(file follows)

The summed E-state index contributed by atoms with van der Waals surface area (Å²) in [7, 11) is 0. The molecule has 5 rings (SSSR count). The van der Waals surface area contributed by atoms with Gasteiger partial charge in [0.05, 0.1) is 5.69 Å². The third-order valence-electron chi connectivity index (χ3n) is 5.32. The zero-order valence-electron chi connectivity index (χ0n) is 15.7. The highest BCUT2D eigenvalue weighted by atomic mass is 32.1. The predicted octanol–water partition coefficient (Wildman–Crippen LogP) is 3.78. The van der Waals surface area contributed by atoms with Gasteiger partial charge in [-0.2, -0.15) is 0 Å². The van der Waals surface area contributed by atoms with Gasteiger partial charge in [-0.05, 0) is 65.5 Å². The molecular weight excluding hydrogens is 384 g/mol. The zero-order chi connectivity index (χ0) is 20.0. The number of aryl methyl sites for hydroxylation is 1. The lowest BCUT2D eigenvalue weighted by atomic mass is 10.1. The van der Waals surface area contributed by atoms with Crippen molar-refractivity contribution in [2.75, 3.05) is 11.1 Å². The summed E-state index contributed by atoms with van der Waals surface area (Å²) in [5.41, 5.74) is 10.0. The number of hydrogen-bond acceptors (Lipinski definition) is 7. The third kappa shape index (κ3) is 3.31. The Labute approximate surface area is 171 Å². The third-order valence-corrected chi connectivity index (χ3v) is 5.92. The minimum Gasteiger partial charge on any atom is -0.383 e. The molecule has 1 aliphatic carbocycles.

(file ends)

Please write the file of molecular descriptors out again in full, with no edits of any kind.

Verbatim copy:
The summed E-state index contributed by atoms with van der Waals surface area (Å²) in [7, 11) is 0. The molecule has 5 rings (SSSR count). The van der Waals surface area contributed by atoms with Gasteiger partial charge in [0.05, 0.1) is 5.69 Å². The third-order valence-electron chi connectivity index (χ3n) is 5.32. The zero-order valence-electron chi connectivity index (χ0n) is 15.7. The highest BCUT2D eigenvalue weighted by atomic mass is 32.1. The predicted octanol–water partition coefficient (Wildman–Crippen LogP) is 3.78. The van der Waals surface area contributed by atoms with Gasteiger partial charge in [-0.2, -0.15) is 0 Å². The van der Waals surface area contributed by atoms with Gasteiger partial charge in [-0.05, 0) is 65.5 Å². The molecular weight excluding hydrogens is 384 g/mol. The zero-order chi connectivity index (χ0) is 20.0. The number of aryl methyl sites for hydroxylation is 1. The lowest BCUT2D eigenvalue weighted by atomic mass is 10.1. The van der Waals surface area contributed by atoms with Crippen molar-refractivity contribution in [2.75, 3.05) is 11.1 Å². The summed E-state index contributed by atoms with van der Waals surface area (Å²) in [5.41, 5.74) is 10.0. The number of hydrogen-bond acceptors (Lipinski definition) is 7. The third kappa shape index (κ3) is 3.31. The Labute approximate surface area is 171 Å². The third-order valence-corrected chi connectivity index (χ3v) is 5.92. The minimum Gasteiger partial charge on any atom is -0.383 e. The molecule has 1 aliphatic carbocycles.